occur with strong winds over a pass. With
this in mind, visually check to see that you
are in fact clearing the terrain. As you fly
closer to the ridgeline, you should be able
to see more and more of what is on the
other side. If not, you don’t have enough
altitude to cross and should execute an
immediate turn or climb.
Once the ridge or pass is crossed,
turn perpendicular to the ridgeline to get
clear of the terrain as quickly as possible.
If a downdraft is present, extra distance
from underlying terrain will be a
One of the last surprises we want to have
when attempting to cross a ridge or pass is
another aircraft headed across in the oppo-
site direction. A local UNICOM frequency,
if one is available, can be helpful in moni-
toring area traffic, but these aren’t always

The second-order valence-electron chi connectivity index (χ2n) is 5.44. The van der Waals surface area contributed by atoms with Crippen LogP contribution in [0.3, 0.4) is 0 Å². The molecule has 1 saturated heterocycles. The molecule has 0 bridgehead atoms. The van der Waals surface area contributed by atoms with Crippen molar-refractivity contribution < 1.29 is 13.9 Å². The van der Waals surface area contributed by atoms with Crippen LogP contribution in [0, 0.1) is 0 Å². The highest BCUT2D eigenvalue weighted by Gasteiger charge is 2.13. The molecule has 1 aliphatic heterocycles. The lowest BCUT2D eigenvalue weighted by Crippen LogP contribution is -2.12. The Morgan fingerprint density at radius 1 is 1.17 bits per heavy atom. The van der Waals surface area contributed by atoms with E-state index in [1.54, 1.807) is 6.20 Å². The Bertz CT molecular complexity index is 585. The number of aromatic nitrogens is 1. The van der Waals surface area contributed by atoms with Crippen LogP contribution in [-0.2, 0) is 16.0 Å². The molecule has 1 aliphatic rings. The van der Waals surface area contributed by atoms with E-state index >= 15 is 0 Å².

available. While some pilots have used
123. 45 MHz to announce intentions of
crossing a ridge or pass in remote areas, use
of this frequency is not authorized in US
airspace. An announcement in the blind or
position report over a local CTAF or FSS
frequency may be more appropriate. Check
with Flight Services or local operators for
the proper frequencies and procedures,
and keep your eyes open – just in case.
Any time we’re flying over desolate or
inhospitable terrain, it’s a good idea to
carry survival equipment aboard. In the
event that an emergency requires an off-field landing, having the right stuff with
you can make the difference between a bad
night and a disastrous one. Warm clothing
and boots, a sleeping bag, shelter, first-aid
equipment, signal equipment, fire-making
tools, and food and water are all items to be
considered in a flying survival kit.
Ridges and passes found in mountainous
areas can add excitement and danger to flying. By learning about the hazards, as well as
the techniques and procedures to mitigate
the risks, we can avoid the surprises that
might otherwise ruin our day.
Robert N. Rossier, EAA 472091, has been flying for more
than 30 years and has worked as a flight instructor, commercial pilot, chief pilot, and FAA flight check airman.